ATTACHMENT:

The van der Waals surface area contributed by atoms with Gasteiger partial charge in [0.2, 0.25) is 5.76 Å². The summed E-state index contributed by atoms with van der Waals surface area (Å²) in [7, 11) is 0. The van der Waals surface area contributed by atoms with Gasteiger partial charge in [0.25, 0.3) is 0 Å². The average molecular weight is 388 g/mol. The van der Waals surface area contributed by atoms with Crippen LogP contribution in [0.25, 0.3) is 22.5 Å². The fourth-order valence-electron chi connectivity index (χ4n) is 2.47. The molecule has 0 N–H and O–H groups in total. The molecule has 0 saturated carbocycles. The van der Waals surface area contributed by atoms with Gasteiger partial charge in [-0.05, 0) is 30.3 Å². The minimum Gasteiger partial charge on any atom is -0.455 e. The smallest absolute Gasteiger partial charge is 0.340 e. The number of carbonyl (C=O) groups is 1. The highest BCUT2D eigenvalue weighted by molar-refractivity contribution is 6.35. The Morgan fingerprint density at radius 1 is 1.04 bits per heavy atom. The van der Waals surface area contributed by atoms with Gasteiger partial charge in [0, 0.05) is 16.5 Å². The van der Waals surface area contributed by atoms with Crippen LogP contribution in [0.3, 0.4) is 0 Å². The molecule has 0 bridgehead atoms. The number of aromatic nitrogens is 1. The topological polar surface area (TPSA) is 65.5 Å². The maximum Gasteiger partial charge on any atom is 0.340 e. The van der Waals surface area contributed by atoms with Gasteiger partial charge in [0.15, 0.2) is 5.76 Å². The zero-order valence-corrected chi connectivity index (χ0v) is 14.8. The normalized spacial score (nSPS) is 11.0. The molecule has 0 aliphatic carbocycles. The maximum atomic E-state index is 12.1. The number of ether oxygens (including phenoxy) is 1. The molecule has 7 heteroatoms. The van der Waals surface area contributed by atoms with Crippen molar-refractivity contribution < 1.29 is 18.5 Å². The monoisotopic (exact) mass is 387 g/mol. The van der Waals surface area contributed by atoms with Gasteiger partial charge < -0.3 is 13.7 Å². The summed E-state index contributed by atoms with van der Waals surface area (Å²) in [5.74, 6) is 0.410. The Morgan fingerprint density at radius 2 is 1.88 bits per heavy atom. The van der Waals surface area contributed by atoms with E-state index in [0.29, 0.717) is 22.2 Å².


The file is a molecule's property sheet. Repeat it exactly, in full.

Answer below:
The van der Waals surface area contributed by atoms with Gasteiger partial charge in [0.2, 0.25) is 5.76 Å². The summed E-state index contributed by atoms with van der Waals surface area (Å²) in [7, 11) is 0. The van der Waals surface area contributed by atoms with Gasteiger partial charge in [0.25, 0.3) is 0 Å². The average molecular weight is 388 g/mol. The van der Waals surface area contributed by atoms with Crippen LogP contribution in [0.25, 0.3) is 22.5 Å². The fourth-order valence-electron chi connectivity index (χ4n) is 2.47. The molecule has 0 N–H and O–H groups in total. The molecule has 0 saturated carbocycles. The van der Waals surface area contributed by atoms with Gasteiger partial charge in [-0.05, 0) is 30.3 Å². The minimum Gasteiger partial charge on any atom is -0.455 e. The smallest absolute Gasteiger partial charge is 0.340 e. The number of carbonyl (C=O) groups is 1. The highest BCUT2D eigenvalue weighted by molar-refractivity contribution is 6.35. The Morgan fingerprint density at radius 1 is 1.04 bits per heavy atom. The van der Waals surface area contributed by atoms with Gasteiger partial charge in [0, 0.05) is 16.5 Å². The van der Waals surface area contributed by atoms with Crippen LogP contribution in [0.3, 0.4) is 0 Å². The molecule has 0 bridgehead atoms. The number of aromatic nitrogens is 1. The topological polar surface area (TPSA) is 65.5 Å². The maximum Gasteiger partial charge on any atom is 0.340 e. The van der Waals surface area contributed by atoms with Gasteiger partial charge in [0.15, 0.2) is 5.76 Å². The zero-order valence-corrected chi connectivity index (χ0v) is 14.8. The normalized spacial score (nSPS) is 11.0. The molecule has 0 aliphatic carbocycles. The maximum atomic E-state index is 12.1. The number of ether oxygens (including phenoxy) is 1. The molecule has 7 heteroatoms. The van der Waals surface area contributed by atoms with Crippen molar-refractivity contribution < 1.29 is 18.5 Å². The monoisotopic (exact) mass is 387 g/mol. The van der Waals surface area contributed by atoms with Gasteiger partial charge < -0.3 is 13.7 Å². The summed E-state index contributed by atoms with van der Waals surface area (Å²) in [5.74, 6) is 0.410. The Morgan fingerprint density at radius 2 is 1.88 bits per heavy atom. The van der Waals surface area contributed by atoms with E-state index in [0.29, 0.717) is 22.2 Å².